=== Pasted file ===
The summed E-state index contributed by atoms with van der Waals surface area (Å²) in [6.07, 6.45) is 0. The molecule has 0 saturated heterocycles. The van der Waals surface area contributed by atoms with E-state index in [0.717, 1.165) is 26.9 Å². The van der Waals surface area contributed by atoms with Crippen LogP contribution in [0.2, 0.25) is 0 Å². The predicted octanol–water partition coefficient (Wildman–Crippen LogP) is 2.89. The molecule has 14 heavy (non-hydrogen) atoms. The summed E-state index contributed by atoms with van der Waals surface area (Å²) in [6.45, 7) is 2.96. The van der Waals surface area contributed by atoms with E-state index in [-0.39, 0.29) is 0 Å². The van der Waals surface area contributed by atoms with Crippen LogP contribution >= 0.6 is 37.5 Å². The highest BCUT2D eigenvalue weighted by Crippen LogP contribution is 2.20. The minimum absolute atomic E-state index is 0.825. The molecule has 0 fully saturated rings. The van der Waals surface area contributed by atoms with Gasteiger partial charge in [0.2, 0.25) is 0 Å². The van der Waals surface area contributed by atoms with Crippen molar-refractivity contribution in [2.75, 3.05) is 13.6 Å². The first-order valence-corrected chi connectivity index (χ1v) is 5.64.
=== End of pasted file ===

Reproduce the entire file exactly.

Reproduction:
The summed E-state index contributed by atoms with van der Waals surface area (Å²) in [6.07, 6.45) is 0. The molecule has 0 saturated heterocycles. The van der Waals surface area contributed by atoms with E-state index in [0.717, 1.165) is 26.9 Å². The van der Waals surface area contributed by atoms with Crippen LogP contribution in [0.2, 0.25) is 0 Å². The predicted octanol–water partition coefficient (Wildman–Crippen LogP) is 2.89. The molecule has 14 heavy (non-hydrogen) atoms. The summed E-state index contributed by atoms with van der Waals surface area (Å²) in [6.45, 7) is 2.96. The van der Waals surface area contributed by atoms with E-state index in [-0.39, 0.29) is 0 Å². The van der Waals surface area contributed by atoms with Crippen LogP contribution >= 0.6 is 37.5 Å². The highest BCUT2D eigenvalue weighted by Crippen LogP contribution is 2.20. The minimum absolute atomic E-state index is 0.825. The molecule has 0 fully saturated rings. The van der Waals surface area contributed by atoms with Gasteiger partial charge in [0.2, 0.25) is 0 Å². The van der Waals surface area contributed by atoms with Crippen molar-refractivity contribution in [2.75, 3.05) is 13.6 Å². The first-order valence-corrected chi connectivity index (χ1v) is 5.64.